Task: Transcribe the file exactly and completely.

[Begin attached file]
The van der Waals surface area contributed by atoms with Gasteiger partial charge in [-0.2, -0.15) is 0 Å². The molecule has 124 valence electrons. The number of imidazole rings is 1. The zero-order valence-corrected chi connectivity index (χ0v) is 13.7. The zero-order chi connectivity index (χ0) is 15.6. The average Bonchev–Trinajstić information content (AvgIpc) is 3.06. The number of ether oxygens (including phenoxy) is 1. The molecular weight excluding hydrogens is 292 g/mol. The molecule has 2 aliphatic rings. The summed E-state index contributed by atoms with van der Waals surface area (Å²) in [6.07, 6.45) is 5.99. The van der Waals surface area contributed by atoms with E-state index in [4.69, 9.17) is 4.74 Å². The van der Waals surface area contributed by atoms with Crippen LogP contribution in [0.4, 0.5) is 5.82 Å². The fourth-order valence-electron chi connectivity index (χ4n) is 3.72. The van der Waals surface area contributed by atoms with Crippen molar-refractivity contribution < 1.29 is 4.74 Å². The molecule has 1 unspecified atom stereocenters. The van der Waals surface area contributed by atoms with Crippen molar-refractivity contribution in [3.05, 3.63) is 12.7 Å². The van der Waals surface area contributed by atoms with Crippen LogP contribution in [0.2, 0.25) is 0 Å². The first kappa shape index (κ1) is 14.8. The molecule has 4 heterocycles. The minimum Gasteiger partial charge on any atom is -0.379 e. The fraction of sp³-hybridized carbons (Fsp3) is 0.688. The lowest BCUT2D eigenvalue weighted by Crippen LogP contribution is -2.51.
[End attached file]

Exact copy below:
The van der Waals surface area contributed by atoms with Gasteiger partial charge in [-0.2, -0.15) is 0 Å². The molecule has 124 valence electrons. The number of imidazole rings is 1. The zero-order valence-corrected chi connectivity index (χ0v) is 13.7. The zero-order chi connectivity index (χ0) is 15.6. The average Bonchev–Trinajstić information content (AvgIpc) is 3.06. The number of ether oxygens (including phenoxy) is 1. The molecular weight excluding hydrogens is 292 g/mol. The molecule has 2 aliphatic rings. The summed E-state index contributed by atoms with van der Waals surface area (Å²) in [6.07, 6.45) is 5.99. The van der Waals surface area contributed by atoms with E-state index in [4.69, 9.17) is 4.74 Å². The van der Waals surface area contributed by atoms with Crippen LogP contribution in [0.4, 0.5) is 5.82 Å². The fourth-order valence-electron chi connectivity index (χ4n) is 3.72. The van der Waals surface area contributed by atoms with Crippen molar-refractivity contribution < 1.29 is 4.74 Å². The molecule has 1 unspecified atom stereocenters. The van der Waals surface area contributed by atoms with Crippen molar-refractivity contribution in [3.05, 3.63) is 12.7 Å². The van der Waals surface area contributed by atoms with Crippen LogP contribution in [0.2, 0.25) is 0 Å². The first kappa shape index (κ1) is 14.8. The molecule has 4 heterocycles. The minimum Gasteiger partial charge on any atom is -0.379 e. The fraction of sp³-hybridized carbons (Fsp3) is 0.688. The lowest BCUT2D eigenvalue weighted by Crippen LogP contribution is -2.51.